An upset Johnson said, “It is a privilege to be here. It was unfortunate that I didn’t get the win. Curtis Stevens is a great fighter. The stoppage was an unfair one but I accept it. I worked hard and I won every round. I worked hard for this. I want a rematch immediately.”

Kathy Duva said, “Johnson, your stock just went way up. I would love to schedule a rematch for both these fights on HBO because these fights were unbelievable.”

Gary Shaw plans on filing a protest…

“I’m outraged that my fighter Tureano Johnson was robbed of his ability to finish the fight.” said Gary Shaw. “Johnson clearly could have continued on. Stevens is nothing. Johnson was winning every round. I’m going to protest this premature stoppage and demand an immediate rematch. To rob a fighter like Johnson got robbed tonight is preposterous. With what Johnson gave the fans tonight, he should have at least been able to finish the fight. I’m beside myself with this decision.”

“I wanted to come out tonight and give the fans an all action war.” said Tureano Johnson. “My game plan was to come right at Stevens and bring the fight to him. I did exactly what I wanted to do and I was winning the fight convincingly. I have a great chin. When he landed that left hook in the final round, I was rocked, but I was ready to continue. I was robbed by the referee tonight and the fans should rally behind me to command an instant rematch. My message to Curtis Stevens is…you better not run from the rematch, because if you do, the fans will know you’re a fraud.”

Junior welterweights Evincii Dixon (4-4-1, 2 KOs) of Lancaster, PA and Edgardo Torres (2-3, 2 KOs) of Vineland, NJ squared off in the last undercard fight of the evening. Dixon came out of the gate guns blazing and knocked down Torres in the first. Torres lasted 2:45 into the second round before the referee called him out and declared Dixon the winner by TKO. Dixon said, “This is boxing. I see you hurt and I am going to attack.”

In a match-up of undefeated light heavyweights, Notre Dame alum Mike Lee (12-0, 7 KOs) knocked out Peter Lewison (6-1, 5 KOs) in the sixth round. Lewison was bleeding near his upper lip in the fifth and Lee knocked him down in the sixth before shutting him down at 1:39. Lee showed his Notre Dame pride by sporting blue and gold trunks/gloves and definitely had the crowd on his side.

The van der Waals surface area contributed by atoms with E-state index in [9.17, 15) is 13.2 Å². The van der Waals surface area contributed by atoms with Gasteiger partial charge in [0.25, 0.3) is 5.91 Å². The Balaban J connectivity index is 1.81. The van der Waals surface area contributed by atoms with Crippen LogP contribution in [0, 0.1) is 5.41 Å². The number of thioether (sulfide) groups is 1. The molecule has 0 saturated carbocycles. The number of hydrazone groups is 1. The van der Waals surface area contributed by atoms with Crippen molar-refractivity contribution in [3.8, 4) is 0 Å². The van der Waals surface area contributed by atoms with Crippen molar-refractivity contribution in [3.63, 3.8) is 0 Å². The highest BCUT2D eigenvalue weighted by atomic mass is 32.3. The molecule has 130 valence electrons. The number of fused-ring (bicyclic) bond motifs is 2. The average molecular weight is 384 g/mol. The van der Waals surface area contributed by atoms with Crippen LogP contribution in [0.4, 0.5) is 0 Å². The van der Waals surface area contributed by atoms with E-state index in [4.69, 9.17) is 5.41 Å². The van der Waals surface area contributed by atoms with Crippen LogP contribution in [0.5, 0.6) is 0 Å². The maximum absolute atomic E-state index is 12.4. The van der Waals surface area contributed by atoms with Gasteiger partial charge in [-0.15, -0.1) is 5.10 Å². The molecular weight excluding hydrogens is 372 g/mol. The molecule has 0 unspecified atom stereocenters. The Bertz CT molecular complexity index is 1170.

In an eight round light heavyweight war Roberto Acevedo of Puerto Rico (8-2, 5 KOs) and Lee Campbell of Laurenburg, NC (7-0, 3 KOs) put on a show for the crowd at the Liacouras Center. Acevedo fell to Campbell via majority decision with one judge scoring the bout 76-76, and the other two judges scoring the bout 77-75 and 78-74 in favor of Campbell. Roberto Acevedo suffered a cut under his left eye but was able to finish the fight.

Roberto said, “I know we had a good fight but could not come away with the victory. Campbell is a very strong guy and the fighting was intense. Now back to the drawing board, concentrate and train for the next step coming back stronger. I hope to be back soon with the help of God.”

In a six round light heavyweight match-up Cuban-born Sullivan Barrera (11-0, 6 KOs) remained undefeated as he overcame Washington, DC native Larry Pryor (7-8, 4 KOs) via unanimous decision with all three judges scoring the fight 60-53. Barrera dominated the entire exchange and knocked down Pryor in the fifth round. Barrera said, “I feel good. I am very happy. 11 wins is good. It’s perfect. I am so happy.”

Edner Cherry (32-6-2, 17 KOs) did not disappoint in his much-anticipated return to the ring after a year-long layoff. The 32 year old Cherry defeated his opponent by UD in the first fight of the evening, an eight round super featherweight match-up with Robert Osiobe (14-9-4, 6 KOs) of Ughelli, Nigeria. The officials scored the fight 77-75, 79-73 and 78-74 all in favor of the veteran Cherry.